8. No. look at the JAMS consumer rules, which state that the most a consumer will pay in JAMS fees is $250. This is a consumer debt, right? Not a business debt? Arbitration is absolutely the way to go with this. In Ohio, you do NOT waive arb rights by answering a complaint. Engaging in discovery would risk a waiver. It's quite possible you won't even have to file in JAMS, as JDBs often dismiss the case after the MTC arb is filed, as they would rather go after the easy prey, the default judgments. File the MTC Arb ASAP. Best current info on arb:
  9. 1. File the MTC Arb with the court, with copy to the plaintiff's attorney, NOW. 2. Answer their discovery with this: OBJECTION. Arbitration has been elected. The scope of discovery is to be determined by the arbitration forum.
  10. If the plaintiff has sent you discovery, you need to answer it, but in a particular way so as not to waive your arbitration rights. You need to OBJECT to them all, citing that arbitration has been elected, and the scope of discovery is to be determined by an arbitration forum.
  11. Be sure to study this thread on arbitration:
  12. No, your first step is filing the Motion to Compel Arbitration with the court. Be sure to request a stay pending arbitration. The whole point of the motion is to bring the court case to a screeching halt, and force the JDB into an expensive arbitration forum. You may not even need to file in AAA or JAMS, as the JDB may dismiss the case when the motion is granted.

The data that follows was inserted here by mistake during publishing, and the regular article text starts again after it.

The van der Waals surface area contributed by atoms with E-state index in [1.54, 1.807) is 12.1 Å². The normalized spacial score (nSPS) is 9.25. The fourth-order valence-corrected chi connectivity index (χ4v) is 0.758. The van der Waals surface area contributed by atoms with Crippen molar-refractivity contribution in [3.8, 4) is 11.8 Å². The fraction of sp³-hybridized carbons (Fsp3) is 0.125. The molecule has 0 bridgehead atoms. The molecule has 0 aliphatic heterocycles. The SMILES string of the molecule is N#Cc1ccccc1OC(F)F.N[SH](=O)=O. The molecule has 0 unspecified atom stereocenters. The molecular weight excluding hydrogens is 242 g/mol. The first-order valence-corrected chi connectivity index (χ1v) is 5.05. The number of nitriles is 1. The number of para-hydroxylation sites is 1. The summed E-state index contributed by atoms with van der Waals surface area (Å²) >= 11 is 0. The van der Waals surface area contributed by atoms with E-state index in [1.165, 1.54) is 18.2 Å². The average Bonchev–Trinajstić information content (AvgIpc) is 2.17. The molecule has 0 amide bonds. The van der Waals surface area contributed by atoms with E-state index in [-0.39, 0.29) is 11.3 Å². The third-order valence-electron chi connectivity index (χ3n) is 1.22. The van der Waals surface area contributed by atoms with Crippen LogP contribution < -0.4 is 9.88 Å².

13. Since the OC is Synchrony, which has an excellent arbitration clause, your next step is studying the arbitration strategy, which is how you will beat them if they sue.
  14. Not sure that is good advice. You only have 90 days following issuance of an arb award in which to object to the confirmation of the award. The creditor has a year in which to file a motion to confirm the award as a judgment.